Simple kidney cysts are usually small round sacs that are filled with a watery fluid. Most people who have them don't even know they have them. You might have to have treatment if your cyst bursts and bleeds, or grows big enough to press on other organs.
A cyst is a closed pouch or sac filled with air or liquid. Kidneys are bean-shaped organs located in the lower back that help to control the amount of salt and water in the body. They also remove waste products by filtering the blood and making urine.
Inside the kidneys are small working parts called nephrons. Each nephron is made up of a filter and a tube. As blood flows through the kidneys to be filtered, the nephrons remove extra water and waste products, which leave the body as urine.
Simple kidney cysts are usually small round sacs that have a thin wall and are filled with a watery fluid. As people get older, cysts can form on the surface or in the nephrons of the kidneys. They can range in size from a small pea to as large as a grapefruit. Cysts can also grow over time.
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Simple kidney cysts are very common as people begin to age; up to half of all people 50 years of age and older have at least 1 kidney cyst. Most people have a cyst in only 1 kidney, but the number of cysts and the risk of getting cysts in the second kidney increase as we get older.
Simple kidney cysts are almost always harmless. They are called "simple" because there is very little chance they will develop into something more serious. However, some cysts do have thickened walls, may look irregular on X-rays, and could be associated with kidney cancers.
Kidney cysts occur when the tube of a nephron begins to get bigger and fill with fluid. Researchers don't know what causes this to occur, but they do know that simple cysts aren't inherited. It is believed that injury or microscopic blockages in the tubules may lead to the development of some simple kidney cysts.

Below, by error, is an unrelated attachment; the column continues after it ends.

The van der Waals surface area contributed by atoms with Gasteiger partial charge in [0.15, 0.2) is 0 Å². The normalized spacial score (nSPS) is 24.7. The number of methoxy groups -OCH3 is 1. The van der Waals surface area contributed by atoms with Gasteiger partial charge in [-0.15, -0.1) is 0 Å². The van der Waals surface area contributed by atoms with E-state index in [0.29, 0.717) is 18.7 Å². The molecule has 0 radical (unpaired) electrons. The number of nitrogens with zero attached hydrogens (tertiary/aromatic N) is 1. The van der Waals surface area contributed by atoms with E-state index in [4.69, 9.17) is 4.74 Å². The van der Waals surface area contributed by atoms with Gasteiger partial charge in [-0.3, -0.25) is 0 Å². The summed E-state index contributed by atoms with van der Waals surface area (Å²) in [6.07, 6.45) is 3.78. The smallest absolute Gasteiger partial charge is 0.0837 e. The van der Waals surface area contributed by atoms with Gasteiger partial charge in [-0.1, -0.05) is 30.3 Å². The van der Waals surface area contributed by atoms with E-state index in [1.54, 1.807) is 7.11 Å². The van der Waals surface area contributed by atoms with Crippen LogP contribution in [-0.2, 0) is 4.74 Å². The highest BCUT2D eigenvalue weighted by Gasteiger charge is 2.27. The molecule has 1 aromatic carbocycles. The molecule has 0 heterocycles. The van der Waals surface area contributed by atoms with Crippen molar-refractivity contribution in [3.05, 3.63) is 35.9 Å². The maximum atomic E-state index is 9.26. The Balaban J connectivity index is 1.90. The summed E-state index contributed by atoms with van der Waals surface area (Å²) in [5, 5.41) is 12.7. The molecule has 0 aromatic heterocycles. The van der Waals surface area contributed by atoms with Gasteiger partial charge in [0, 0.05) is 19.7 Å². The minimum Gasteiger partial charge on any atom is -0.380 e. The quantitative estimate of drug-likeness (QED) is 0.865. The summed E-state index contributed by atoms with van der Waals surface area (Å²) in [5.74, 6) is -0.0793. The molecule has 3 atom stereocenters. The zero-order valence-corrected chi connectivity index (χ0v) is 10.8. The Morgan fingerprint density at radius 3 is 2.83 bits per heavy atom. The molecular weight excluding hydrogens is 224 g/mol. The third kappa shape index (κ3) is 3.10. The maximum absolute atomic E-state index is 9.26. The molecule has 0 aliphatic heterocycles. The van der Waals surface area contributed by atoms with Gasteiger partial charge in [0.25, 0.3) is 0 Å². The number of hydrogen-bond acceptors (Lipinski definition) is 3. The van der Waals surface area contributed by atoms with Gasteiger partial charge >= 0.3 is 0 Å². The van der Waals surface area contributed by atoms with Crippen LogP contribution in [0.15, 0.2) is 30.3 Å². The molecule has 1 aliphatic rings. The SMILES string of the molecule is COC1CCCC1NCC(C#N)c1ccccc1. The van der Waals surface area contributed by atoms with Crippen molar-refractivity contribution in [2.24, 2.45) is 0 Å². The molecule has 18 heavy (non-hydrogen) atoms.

Simple kidney cysts usually don't cause any symptoms. In fact, most people who have them don't know they have them. The cysts become a problem if they rupture (break open) and start to bleed, become infected, or grow so large that they push against other organs within the abdomen.
When simple kidney cysts do cause symptoms, they might include:
Depending on where the cyst is located, it can affect how the kidney works. It can also lead to a type of high blood pressure if the cyst prevents the kidney from filtering extra fluid from the blood.
Simple kidney cysts are often found while the patient is seeing the doctor about another condition. The most common tests used to diagnose simple kidney cysts include:
In most cases, simple kidney cysts don't need to be treated. However, if a cyst is putting too much pressure on another organ or is affecting the way a kidney works, it might be necessary to shrink or remove the cyst. There are 2 procedures that are most commonly used to treat simple kidney cysts:
Simple kidney cysts can't be prevented. You can reduce your risk by drinking plenty of water and making sure you use less than 2,300 mg of sodium a day (less than 1,500 mg if you are older than 51, African-American, or have high blood pressure or long-term kidney disease).
It is very important that a specialist evaluate the type and location of the kidney cysts. There are often characteristics — such as wall thickness, calcifications, fluid density, and irregular borders of the cyst — that may make it more likely to be associated with a kidney cancer. Urologists use a grading system for cysts called the Bozniak Scoring System (named after the doctor who first described it). Higher Bozniak grades are associated with a greater chance for kidney cancer. Bozniak grade 1 cysts are virtually always benign (not cancer).
Since simple kidney cysts are almost always harmless, the outlook is excellent. Treatment, when necessary, is very effective and has few complications.
You should call your doctor if you experience any of the symptoms listed above (pain in the side between the ribs and hip, stomach, or back; fever; frequent urination; blood in the urine, or dark urine). This might mean that you have a kidney cyst that has burst or become infected.
Last reviewed by a Cleveland Clinic medical professional on 01/04/2021.
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